marconed writes:

Bike paths are a joke. They put them in on Marco Lake Dr.Everyone still walks and rides their bicycles on the road.I dare you to take a drive there after dark.You see riders and walkers in dark clothes with no lights on.Why are headlights and taillights not required?

cyberk9doc writes:

Can someone please tell me the rules for riding a bike on a bike path vs the sidewalk? I walk on the sidewalk on San Marco and just about get run over with bicycles when 20 feet away is a bike lane on the edge of the road. Thx

captnjimbo writes:

in response to marco826:

I came to a stop sign on Giralda to make a right turn on Bald Eagle. Instinctively, I looked left for coming traffic. As I looked right, a guy and gal on two different bikes zoomed in front of my car which was inching forward. they had come on the sidewalk and on the wrong side of the road traffic pattern wise. I got a look from hell as they swerved by. I agree, some bike riders think they own the road here. Marco is conducive to riding bikes but riders need to be more diligent in their own safety when confronting cars. Common sense says they need to take the lead in good judgement when approaching any vehicle. This twosome sped along the sidewalk without slowing down and crossed right in front of me at full speed. It could have been ugly.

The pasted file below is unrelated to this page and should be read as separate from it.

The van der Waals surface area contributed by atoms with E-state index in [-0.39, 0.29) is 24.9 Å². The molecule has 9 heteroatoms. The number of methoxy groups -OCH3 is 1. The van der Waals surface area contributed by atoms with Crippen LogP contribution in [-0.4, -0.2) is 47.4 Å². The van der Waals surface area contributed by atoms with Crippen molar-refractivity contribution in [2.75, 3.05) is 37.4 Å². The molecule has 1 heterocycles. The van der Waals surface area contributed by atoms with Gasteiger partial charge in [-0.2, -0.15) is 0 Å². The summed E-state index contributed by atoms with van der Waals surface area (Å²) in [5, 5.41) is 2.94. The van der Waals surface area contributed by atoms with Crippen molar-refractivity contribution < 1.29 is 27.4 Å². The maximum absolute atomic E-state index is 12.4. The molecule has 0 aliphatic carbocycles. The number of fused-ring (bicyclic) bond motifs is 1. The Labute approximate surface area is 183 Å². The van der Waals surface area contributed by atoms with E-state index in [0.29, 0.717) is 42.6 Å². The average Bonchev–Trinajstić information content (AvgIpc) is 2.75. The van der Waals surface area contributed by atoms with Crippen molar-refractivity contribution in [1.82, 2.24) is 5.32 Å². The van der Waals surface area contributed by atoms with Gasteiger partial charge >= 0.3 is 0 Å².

Marco 826...right on. I am an experienced biker and I have posted on this subject before.

I yield to cars and trucks no matter who has the right of way...and never go in front of a vehicle at a stop sign without solid eye contact with the driver and even then will usually pass to the rear. When you consider the age and condition of many of our local drivers you would think twice about riding down the road...even on the bike lanes. If you are on the sidewalk and have to yield to a walker, what's the big deal?

Good post.

RayNetherwood writes:

How about putting two sidewalk/bikepath bridges on Collier at the bridge where bikers and pedestrians are supposed to cross on a 2 1/2 wide sidewalk on the bridge by Winn Dixie. (talk about a dangerous/hazardous situation)

The existing bridge doesn't need to be torn down, just add the little ones next to the existing. The bikepaths on 30A up in the panhandle used this method and it works fine -- cheaper too!